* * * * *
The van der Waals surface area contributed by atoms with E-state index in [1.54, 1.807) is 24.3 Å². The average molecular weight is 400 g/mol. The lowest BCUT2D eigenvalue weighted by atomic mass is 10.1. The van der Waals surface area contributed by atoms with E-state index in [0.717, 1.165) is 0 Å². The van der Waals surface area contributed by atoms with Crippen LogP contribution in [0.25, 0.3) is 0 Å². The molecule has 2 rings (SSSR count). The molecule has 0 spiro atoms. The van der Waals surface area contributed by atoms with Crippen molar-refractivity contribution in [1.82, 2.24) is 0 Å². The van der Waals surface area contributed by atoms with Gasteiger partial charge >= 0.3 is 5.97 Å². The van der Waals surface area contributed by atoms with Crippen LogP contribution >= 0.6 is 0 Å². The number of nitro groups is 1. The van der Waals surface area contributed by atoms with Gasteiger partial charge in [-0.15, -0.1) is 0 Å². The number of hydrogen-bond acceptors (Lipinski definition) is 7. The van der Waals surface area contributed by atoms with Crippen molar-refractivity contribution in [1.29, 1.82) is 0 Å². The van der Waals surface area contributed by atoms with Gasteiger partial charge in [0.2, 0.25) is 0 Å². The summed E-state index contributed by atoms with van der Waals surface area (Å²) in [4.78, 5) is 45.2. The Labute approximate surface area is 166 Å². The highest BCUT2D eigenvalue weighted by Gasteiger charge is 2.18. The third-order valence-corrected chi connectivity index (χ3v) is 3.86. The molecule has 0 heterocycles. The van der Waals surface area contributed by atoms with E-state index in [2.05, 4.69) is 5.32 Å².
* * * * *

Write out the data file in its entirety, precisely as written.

The van der Waals surface area contributed by atoms with E-state index in [1.54, 1.807) is 24.3 Å². The average molecular weight is 400 g/mol. The lowest BCUT2D eigenvalue weighted by atomic mass is 10.1. The van der Waals surface area contributed by atoms with E-state index in [0.717, 1.165) is 0 Å². The van der Waals surface area contributed by atoms with Crippen LogP contribution in [0.25, 0.3) is 0 Å². The molecule has 2 rings (SSSR count). The molecule has 0 spiro atoms. The van der Waals surface area contributed by atoms with Crippen molar-refractivity contribution in [1.82, 2.24) is 0 Å². The van der Waals surface area contributed by atoms with Gasteiger partial charge >= 0.3 is 5.97 Å². The van der Waals surface area contributed by atoms with Crippen LogP contribution >= 0.6 is 0 Å². The number of nitro groups is 1. The van der Waals surface area contributed by atoms with Gasteiger partial charge in [-0.15, -0.1) is 0 Å². The number of hydrogen-bond acceptors (Lipinski definition) is 7. The van der Waals surface area contributed by atoms with Crippen molar-refractivity contribution in [1.29, 1.82) is 0 Å². The van der Waals surface area contributed by atoms with Gasteiger partial charge in [0.2, 0.25) is 0 Å². The summed E-state index contributed by atoms with van der Waals surface area (Å²) in [4.78, 5) is 45.2. The Labute approximate surface area is 166 Å². The highest BCUT2D eigenvalue weighted by Gasteiger charge is 2.18. The third-order valence-corrected chi connectivity index (χ3v) is 3.86. The molecule has 0 heterocycles. The van der Waals surface area contributed by atoms with E-state index in [2.05, 4.69) is 5.32 Å².